Scott writes: In yesterday's blog, you mentioned a post from weisnd.com asking if Bob Stoops is the modern day John Cooper. While I agree that Bowl Season in Oklahoma has not been fun the last few years, I too would say that is a tad extreme. While it's fair to ask Bob what is going wrong in bowl preparation, it's not fair to compare him to John Cooper.

I wanted to send you some statistics on the subject in the way of a comparison. John Cooper: 13 seasons at Ohio St. Record: 111-43-4 Bob Stoops: 9 seasons at OU. Record: 97-22. Cooper: Zero National Championships Stoops: 1 National Championship Cooper: 3 Big 10 Titles (shared, never won an outright title) Stoops: 5 Big 12 Titles (most in league history) Cooper: 3-7 Bowl Record Stoops: 4-5 Bowl Record Cooper: 2-10-1 against Michigan Stoops: 6-3 vs. Texas. As you can see, Bob compares pretty well against John overall.

Losing Bowl Games is disappointing for sure. But let's don't throw Bob into the same category as John Cooper just yet. We'd be elevating John Cooper by doing so! Thank you for your excellent coverage of the Big 12! I enjoy reading your work very much.

Tim Griffin: I agree with you. I just wanted to throw that blog post out to see if any Oklahoma fans would bite. It took them about 15 minutes.

The biggest reason that the comparison between Cooper and Stoops is specious at best -- on top of Stoops' national championship and Cooper's lack of one -- is their comparative records against their major foe. Cooper as you said was 2-10-1 vs. Ohio State. Stoops is 6-3 against Texas.

Those are the games that can get coaches fired at those schools. Stoops has won most of them and Cooper lost most of his. But Stoops probably needs to win a bowl or two to get back in the complete good graces of Sooner fans. It's not like he's on the hot seat or anything like that - except if it's January and he's playing in the Fiesta Bowl or something.


Brandon from K.C. writes: I have a couple of points in your blog post today. "Kansas' record won't be nearly as good this year as it was last..." Which is not the same as saying their team won't be as good as they were last year, so we didn't really get any information from that little tidbit. "...taffy pull masquerading as a cross conference schedule..." Another highly original comment. No really, I haven't heard that before.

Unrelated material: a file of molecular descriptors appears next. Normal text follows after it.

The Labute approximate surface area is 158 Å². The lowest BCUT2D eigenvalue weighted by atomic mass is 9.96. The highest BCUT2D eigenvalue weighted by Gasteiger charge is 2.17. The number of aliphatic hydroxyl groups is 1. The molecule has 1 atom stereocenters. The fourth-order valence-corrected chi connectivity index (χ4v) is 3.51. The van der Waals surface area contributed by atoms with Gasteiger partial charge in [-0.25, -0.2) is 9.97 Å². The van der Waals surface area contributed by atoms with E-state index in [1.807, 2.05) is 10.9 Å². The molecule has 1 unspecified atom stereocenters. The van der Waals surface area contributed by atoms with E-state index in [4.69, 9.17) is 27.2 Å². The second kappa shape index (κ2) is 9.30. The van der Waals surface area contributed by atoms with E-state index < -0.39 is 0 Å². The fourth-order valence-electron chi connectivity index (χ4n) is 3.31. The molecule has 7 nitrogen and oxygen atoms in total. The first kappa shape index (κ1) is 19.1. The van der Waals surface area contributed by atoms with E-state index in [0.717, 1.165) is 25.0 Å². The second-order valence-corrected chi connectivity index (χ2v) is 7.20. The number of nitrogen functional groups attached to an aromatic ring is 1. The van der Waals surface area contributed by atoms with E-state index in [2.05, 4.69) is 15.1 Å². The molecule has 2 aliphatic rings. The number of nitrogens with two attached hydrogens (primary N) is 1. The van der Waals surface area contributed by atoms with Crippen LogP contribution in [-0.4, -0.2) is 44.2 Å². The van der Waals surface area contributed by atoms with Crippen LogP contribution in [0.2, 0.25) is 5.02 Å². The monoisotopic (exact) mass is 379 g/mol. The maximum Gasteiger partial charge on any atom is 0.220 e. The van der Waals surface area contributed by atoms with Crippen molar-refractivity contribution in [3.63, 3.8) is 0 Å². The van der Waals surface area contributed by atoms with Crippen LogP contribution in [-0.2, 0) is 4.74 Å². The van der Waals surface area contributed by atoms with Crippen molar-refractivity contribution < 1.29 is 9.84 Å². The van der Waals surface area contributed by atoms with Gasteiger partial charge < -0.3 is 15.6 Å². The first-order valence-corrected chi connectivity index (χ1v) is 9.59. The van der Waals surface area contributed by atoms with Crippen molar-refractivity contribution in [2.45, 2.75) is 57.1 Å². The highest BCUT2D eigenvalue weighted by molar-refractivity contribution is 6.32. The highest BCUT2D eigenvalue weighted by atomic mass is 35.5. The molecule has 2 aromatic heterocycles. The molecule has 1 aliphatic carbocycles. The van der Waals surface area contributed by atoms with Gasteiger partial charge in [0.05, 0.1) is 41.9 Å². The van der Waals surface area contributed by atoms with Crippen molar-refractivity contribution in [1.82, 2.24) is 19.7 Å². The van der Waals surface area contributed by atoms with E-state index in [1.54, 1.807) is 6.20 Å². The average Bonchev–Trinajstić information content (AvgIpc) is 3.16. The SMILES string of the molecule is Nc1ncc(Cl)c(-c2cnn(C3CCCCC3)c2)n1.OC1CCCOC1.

Funny, though, where was all the sympathy for KU three years ago when they played this brutal south schedule? It's not like KU controls the Big 12 matchups, so pointing that out hardly seems fair. And just like any other year - not to mention one chock full of crazy upsets - a team can only play/beat the guys across the field. KU did that in every game they were supposed to and many they weren't last year. Discounting their season because the Big 12 decided to give them the most unbalanced conference schedule out of all 12 teams is a slap in the face of each one of those players and coaches. And let's remember that the non-conference schedule was designed for a team shooting for a mid-level bowl after a 7-5 season; and yet they're blamed for overachieving. Ridiculous.

Tim Griffin: Easy there, Brandon. That's the same Kansas team that I elevated to the top 10 of all Big 12
squads during the BCS era earlier this summer. A bunch of your neighbors over in Manhattan still haven't forgiven me for that.

But let's be fair. There's no way that Kansas would have had the same 12-1 record last season if they would have switched this season's opponents -- Texas, Texas Tech and Oklahoma -- for their three victories at A&M and at Oklahoma State and over Baylor. In fact, some very knowledgeable football people have told me that the Jayhawks might have had trouble beating any of those Big 12 South powers last season. I don't know if I'd go that far, but it would have been a challenge for them.

Let's see how they play out this season. And If Mark Mangino can pull a sweep over his South Division opponents this season, I'll be the first person to tell Lew Perkins he needs to give his coach another raise. Because I bet a lot of athletic directors who might be looking for a new coach would be willing to offer it to him if Perkins wouldn't.

And finally,


Mike from College Station writes: Tim, what are some of the biggest non-conference games in the Big XII this year? Mizzou/Illinois, obviously. Baylor/Wake Forest? A&M/Miami? Do you have any choices?

Tim Griffin: Check back at my blog later this afternoon. I'll make my choices and have them ready as long as I can work on the airplane going back home. Hopefully the guy in front of me on the airplane won't be leaning back too far in his seat.

Guys, thanks again for the question and please feel free to drop me a line any time. I always enjoy the feedback.